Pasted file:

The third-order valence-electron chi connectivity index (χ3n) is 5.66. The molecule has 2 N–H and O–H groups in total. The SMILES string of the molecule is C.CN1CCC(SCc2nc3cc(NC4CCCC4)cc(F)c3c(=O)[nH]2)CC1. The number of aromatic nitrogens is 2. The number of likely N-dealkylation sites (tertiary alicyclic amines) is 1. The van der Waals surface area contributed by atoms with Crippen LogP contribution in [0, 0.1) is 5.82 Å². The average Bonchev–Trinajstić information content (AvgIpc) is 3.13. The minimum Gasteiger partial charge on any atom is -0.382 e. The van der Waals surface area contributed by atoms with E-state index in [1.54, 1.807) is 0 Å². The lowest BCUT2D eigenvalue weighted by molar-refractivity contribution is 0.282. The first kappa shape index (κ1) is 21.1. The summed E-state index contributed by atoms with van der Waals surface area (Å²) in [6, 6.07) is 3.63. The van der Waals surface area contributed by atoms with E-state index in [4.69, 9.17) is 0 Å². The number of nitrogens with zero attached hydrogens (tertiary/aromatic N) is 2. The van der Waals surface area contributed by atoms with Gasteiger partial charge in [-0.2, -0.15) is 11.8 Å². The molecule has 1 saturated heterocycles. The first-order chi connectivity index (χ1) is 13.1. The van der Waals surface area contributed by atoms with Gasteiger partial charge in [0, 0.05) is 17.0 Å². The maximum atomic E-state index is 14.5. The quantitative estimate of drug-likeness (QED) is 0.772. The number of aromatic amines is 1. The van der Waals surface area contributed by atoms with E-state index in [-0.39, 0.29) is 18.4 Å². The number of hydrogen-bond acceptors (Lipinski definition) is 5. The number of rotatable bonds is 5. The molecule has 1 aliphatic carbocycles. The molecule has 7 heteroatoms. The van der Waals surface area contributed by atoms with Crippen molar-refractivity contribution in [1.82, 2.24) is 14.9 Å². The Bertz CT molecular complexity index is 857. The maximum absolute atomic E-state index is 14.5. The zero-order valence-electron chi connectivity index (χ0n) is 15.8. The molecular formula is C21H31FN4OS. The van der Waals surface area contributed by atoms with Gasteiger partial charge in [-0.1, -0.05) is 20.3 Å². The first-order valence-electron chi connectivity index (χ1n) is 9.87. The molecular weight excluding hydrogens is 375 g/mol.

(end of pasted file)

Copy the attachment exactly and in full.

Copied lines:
The third-order valence-electron chi connectivity index (χ3n) is 5.66. The molecule has 2 N–H and O–H groups in total. The SMILES string of the molecule is C.CN1CCC(SCc2nc3cc(NC4CCCC4)cc(F)c3c(=O)[nH]2)CC1. The number of aromatic nitrogens is 2. The number of likely N-dealkylation sites (tertiary alicyclic amines) is 1. The van der Waals surface area contributed by atoms with Crippen LogP contribution in [0, 0.1) is 5.82 Å². The average Bonchev–Trinajstić information content (AvgIpc) is 3.13. The minimum Gasteiger partial charge on any atom is -0.382 e. The van der Waals surface area contributed by atoms with E-state index in [1.54, 1.807) is 0 Å². The lowest BCUT2D eigenvalue weighted by molar-refractivity contribution is 0.282. The first kappa shape index (κ1) is 21.1. The summed E-state index contributed by atoms with van der Waals surface area (Å²) in [6, 6.07) is 3.63. The van der Waals surface area contributed by atoms with E-state index in [4.69, 9.17) is 0 Å². The number of nitrogens with zero attached hydrogens (tertiary/aromatic N) is 2. The van der Waals surface area contributed by atoms with Gasteiger partial charge in [-0.2, -0.15) is 11.8 Å². The molecule has 1 saturated heterocycles. The first-order chi connectivity index (χ1) is 13.1. The van der Waals surface area contributed by atoms with Gasteiger partial charge in [0, 0.05) is 17.0 Å². The maximum atomic E-state index is 14.5. The quantitative estimate of drug-likeness (QED) is 0.772. The number of aromatic amines is 1. The van der Waals surface area contributed by atoms with E-state index in [-0.39, 0.29) is 18.4 Å². The number of hydrogen-bond acceptors (Lipinski definition) is 5. The number of rotatable bonds is 5. The molecule has 1 aliphatic carbocycles. The molecule has 7 heteroatoms. The van der Waals surface area contributed by atoms with Crippen molar-refractivity contribution in [1.82, 2.24) is 14.9 Å². The Bertz CT molecular complexity index is 857. The maximum absolute atomic E-state index is 14.5. The zero-order valence-electron chi connectivity index (χ0n) is 15.8. The molecular formula is C21H31FN4OS. The van der Waals surface area contributed by atoms with Gasteiger partial charge in [-0.1, -0.05) is 20.3 Å². The first-order valence-electron chi connectivity index (χ1n) is 9.87. The molecular weight excluding hydrogens is 375 g/mol.